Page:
Do you have a dream agent and/or dream publisher?
My dream agent happens to be MY agent, Andrea Somberg from the Harvey Klinger, Inc. agency. Not just because she loved PULL, and I don't use the word love lightly, but because of the way she worked overtime to find my publisher, WestSide Books, all in a matter of months from the time she first read the manuscript. You can't beat that enthusiasm. And she gives great career advice too.

Dream publisher, again, right now I have to go with my publisher. How could WestSide not be my dream when they believe enough to put my guy's face on the cover of the hardback book they worked overtime to get published in under a year?  I do not write aiming at a specific publishing house. I wrote my story and then went out looking for people who shared that love and were willing to publish my vision. Not that WestSide Books didn't edit things carefully, and I spent many nights working on their changes, but they loved the overall vision.  I won't think about the so-called dream publisher until after my books are finished because I write the books of my heart. Hopefully I'll be able to stay with people who are of like minds.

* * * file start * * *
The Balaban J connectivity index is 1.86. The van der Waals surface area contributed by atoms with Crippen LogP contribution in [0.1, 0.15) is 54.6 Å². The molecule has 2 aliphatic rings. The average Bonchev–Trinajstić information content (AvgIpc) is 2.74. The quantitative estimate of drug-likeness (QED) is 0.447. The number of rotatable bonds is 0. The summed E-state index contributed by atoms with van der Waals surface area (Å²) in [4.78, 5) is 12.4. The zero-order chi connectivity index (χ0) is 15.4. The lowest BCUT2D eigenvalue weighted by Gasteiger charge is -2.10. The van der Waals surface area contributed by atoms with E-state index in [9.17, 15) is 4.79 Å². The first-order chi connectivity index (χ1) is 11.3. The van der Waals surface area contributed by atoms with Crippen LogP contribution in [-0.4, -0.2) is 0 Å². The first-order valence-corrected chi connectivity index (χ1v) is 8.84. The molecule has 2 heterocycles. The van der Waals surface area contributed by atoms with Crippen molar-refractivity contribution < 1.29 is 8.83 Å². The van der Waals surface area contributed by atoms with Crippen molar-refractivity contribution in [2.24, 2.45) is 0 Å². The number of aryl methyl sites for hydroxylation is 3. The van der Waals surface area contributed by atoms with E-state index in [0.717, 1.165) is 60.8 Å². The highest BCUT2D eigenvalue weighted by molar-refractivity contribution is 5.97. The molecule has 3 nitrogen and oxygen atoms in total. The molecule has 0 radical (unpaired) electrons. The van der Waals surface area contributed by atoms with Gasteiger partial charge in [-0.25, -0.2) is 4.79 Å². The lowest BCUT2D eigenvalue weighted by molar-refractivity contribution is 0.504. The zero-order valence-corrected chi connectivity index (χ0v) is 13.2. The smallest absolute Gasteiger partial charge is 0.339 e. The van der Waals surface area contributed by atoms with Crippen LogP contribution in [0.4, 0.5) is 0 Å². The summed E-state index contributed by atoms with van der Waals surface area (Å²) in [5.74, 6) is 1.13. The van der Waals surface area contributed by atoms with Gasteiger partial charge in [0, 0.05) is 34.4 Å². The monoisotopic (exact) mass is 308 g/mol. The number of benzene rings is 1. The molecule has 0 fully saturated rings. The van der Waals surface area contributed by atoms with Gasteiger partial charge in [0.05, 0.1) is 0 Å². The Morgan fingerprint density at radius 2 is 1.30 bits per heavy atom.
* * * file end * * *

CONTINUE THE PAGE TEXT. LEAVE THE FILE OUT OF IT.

What's the best thing about going to conference?
All the different people I get to meet. My first conference I tried to attend every possible session and just wore myself out. Now I go for the purpose of meeting people. Anything else is gravy.

And lastly, finish these statements...
My greatest strength as a writer is...